Learning to use hyphens, em and en dashes

I love, love, love punctuation. Wait, don’t leave! You might learn something cool.

While I was studying for Start Fiction Editing , the only punctuation I had a nightmare with in our exercises were em and en dashes. Sophie Playle, the patient dear, got me caught up with these two as I am shocked to say this didn’t really come up in my schooling or my love affair with the English language.

I know I’m not the only one who had difficulty with this similar pieces of punctuation so decided to write a post about them. I intend to make ‘Learning to…’ a series, where I impart my newly acquired knowledge about anything literary. As I’ve mentioned before, we’re always learning, why not learn together?

For your clarity, I am referring to the New Hart’s Rules to explain the difference between these three pieces of punctuation. This is the preferred style manual from the Society for Editors and Proofreaders (SfEP), and it is important to note that there will be differences in opinions from other manual such as the Chicago Manual of Style . This is one of the things I found immensely irritating, I would love for there to be an universal rule but that just ain’t the case, and I probably need to get over it.

The hyphen

You’re probably feel like you’re all cool with the hyphen. This is the one that usually causes us less trouble but is often misunderstood so is a great place to start—let’s see the hyphen as the laid-back, easy-going friend.

Hyphens like to bring words together, as a cool friend would. It’s their way of showing that words are connected. There are three main ways you can use our friend, the hyphen.

  1. in compound words
  2. to join prefixes to words
  3. to show word breaks.

Compound words

You use hyphens in compound words to show that component words have a meaning that is combined or that there is a relationship between the words of the compound. Have a look at these examples:

Component words with combined meaning

compound words

Compound relationships

relationship betwen the words that make the compound

Compound adjectives

Compound adjectives are made up of a noun and an adjective, a noun and a participle, or an adjective and a participle. Many of these should  be hyphenated. Look at the following examples:

Compound adjectives

However, it is is important to remember that you use a hyphen when the compound comes before the noun:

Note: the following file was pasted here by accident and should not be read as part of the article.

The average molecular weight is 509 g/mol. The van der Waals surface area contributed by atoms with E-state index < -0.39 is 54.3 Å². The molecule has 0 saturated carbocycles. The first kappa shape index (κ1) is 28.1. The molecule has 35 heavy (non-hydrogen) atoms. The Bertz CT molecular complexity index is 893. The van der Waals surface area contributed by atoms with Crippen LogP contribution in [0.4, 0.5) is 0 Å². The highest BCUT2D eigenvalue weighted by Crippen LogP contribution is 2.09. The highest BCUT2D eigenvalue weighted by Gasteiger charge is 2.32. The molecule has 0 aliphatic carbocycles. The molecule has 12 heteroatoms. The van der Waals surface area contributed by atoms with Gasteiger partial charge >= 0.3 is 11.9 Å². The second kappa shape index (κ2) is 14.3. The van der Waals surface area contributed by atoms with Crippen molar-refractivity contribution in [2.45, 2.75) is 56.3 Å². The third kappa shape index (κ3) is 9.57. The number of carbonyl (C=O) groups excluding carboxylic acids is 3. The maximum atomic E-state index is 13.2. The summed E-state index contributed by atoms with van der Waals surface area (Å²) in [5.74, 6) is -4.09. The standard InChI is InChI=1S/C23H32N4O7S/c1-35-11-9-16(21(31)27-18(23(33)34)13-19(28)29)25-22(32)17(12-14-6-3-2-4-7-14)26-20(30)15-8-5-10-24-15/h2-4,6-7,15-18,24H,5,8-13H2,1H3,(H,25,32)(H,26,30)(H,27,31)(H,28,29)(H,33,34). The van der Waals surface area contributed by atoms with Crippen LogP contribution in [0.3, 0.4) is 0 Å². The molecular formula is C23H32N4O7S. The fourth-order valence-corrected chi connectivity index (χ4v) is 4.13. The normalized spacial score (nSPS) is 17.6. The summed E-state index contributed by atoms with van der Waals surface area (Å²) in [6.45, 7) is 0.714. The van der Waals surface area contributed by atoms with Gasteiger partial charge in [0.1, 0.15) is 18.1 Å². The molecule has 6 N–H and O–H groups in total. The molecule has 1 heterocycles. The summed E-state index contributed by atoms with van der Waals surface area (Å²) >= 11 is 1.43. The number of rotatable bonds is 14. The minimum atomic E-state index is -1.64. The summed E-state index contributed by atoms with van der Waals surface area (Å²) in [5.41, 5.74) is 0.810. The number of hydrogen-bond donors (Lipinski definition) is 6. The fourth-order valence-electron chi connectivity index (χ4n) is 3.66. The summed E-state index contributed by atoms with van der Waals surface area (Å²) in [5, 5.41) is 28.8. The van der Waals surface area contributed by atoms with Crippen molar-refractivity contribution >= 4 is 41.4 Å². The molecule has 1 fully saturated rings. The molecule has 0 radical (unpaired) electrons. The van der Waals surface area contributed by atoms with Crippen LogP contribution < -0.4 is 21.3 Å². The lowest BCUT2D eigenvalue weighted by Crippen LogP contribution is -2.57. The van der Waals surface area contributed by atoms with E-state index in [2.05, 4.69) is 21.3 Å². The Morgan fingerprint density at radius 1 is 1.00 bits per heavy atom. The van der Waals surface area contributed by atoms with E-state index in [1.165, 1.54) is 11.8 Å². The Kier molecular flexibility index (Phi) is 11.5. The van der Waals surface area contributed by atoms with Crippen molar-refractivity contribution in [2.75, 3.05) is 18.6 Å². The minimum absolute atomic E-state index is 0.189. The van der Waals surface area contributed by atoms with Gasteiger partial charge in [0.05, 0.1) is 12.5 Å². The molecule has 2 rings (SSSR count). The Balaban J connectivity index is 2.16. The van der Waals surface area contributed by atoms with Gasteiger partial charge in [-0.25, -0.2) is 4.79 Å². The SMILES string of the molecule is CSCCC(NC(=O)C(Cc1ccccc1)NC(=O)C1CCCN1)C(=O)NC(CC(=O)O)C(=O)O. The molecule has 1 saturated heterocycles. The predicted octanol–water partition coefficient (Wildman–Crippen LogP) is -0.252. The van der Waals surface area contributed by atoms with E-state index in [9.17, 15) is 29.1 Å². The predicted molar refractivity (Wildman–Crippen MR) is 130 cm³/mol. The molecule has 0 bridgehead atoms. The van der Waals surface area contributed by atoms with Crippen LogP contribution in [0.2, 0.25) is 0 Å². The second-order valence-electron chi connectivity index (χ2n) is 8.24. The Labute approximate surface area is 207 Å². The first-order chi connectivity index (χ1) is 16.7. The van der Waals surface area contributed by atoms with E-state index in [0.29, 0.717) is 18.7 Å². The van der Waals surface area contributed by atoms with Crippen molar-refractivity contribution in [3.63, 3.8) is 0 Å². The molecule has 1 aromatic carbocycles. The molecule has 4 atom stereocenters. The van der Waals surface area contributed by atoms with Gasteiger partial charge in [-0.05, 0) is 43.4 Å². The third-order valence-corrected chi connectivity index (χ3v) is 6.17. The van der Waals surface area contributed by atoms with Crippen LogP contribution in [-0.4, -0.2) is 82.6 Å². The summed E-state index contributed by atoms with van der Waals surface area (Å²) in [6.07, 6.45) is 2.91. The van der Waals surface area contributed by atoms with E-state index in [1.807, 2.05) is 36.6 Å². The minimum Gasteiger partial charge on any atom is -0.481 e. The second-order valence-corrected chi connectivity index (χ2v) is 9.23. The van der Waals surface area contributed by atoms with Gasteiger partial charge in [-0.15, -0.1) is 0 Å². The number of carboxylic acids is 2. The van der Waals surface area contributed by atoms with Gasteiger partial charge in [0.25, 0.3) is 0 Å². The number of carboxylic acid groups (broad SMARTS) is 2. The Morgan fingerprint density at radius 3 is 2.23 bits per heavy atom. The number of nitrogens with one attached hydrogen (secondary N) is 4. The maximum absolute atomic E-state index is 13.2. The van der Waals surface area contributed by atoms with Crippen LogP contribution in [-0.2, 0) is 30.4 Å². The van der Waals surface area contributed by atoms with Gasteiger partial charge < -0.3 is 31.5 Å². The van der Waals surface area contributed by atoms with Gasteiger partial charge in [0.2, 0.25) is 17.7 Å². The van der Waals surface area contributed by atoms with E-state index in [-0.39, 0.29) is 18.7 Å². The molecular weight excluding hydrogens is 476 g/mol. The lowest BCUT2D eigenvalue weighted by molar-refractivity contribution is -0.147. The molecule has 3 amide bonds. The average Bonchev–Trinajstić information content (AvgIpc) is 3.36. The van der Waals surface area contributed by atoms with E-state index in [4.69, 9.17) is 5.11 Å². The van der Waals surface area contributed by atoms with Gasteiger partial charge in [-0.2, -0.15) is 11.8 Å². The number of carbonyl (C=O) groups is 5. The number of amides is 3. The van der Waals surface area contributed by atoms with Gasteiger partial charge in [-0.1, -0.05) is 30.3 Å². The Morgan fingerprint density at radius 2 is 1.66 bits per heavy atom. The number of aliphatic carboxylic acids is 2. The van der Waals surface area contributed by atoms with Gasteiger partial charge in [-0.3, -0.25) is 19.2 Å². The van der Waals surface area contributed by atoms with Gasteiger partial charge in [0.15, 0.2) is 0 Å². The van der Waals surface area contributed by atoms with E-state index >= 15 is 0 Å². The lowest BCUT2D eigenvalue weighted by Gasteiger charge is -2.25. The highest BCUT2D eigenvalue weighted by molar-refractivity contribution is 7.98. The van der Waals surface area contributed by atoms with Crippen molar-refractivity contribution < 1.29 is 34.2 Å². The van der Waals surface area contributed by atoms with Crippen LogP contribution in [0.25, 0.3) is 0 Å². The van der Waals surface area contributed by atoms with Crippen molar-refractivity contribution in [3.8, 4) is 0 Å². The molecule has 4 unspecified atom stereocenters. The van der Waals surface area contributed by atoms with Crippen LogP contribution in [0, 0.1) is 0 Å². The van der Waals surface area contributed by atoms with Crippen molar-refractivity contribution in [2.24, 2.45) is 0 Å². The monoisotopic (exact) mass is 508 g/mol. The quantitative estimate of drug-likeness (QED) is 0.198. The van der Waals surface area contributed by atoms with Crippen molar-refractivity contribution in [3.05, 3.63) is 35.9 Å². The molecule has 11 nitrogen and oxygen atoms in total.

well-known artist 

but not when the compound comes after the noun:

the artist was well known

You should use hyphens in compound adjectives that describe ages and lengths of time as leaving them out can make your meaning ambiguous. For example, 12-month-old babies clearly refers to babies that are 12 months old, while 12 month old babies could being referring to 12 babies who are a month old.

Compound nouns

compound nouns

The problem with our friend, the hyphen, is that she is so laid-back, she is becoming less used within compound nouns. There is a tendency nowadays to write either as one word or two separate words. To make matters worse, Oxford dictionaries highlights this tendency to avoid hyphenation for noun compounds. For example, they specify airstream rather than air-stream and air raid rather than air-raid. What matters more is good old consistency – choose one style and stick with it.

Joining prefixes

Using hyphen to join prefixes to another word is becoming less common and instead they are written as one word, especially in US English. However, using a hyphen can be useful to avoid confusion or mispronunciation, especially if the prefix ends in a vowel and the other word begins with one such as co-own or pre-existing.

However, as with most areas of the English language, there is no hard and fast rule; you will would write cooperate and coordinate despite the conflict of os . How bloody frustrating!

You should also use a hyphen to avoid confusion where a prefix is repeated as in the case of re-release or when to avoid confusion with another word, for example, re-cover (when you mean to cover again not to recuperate).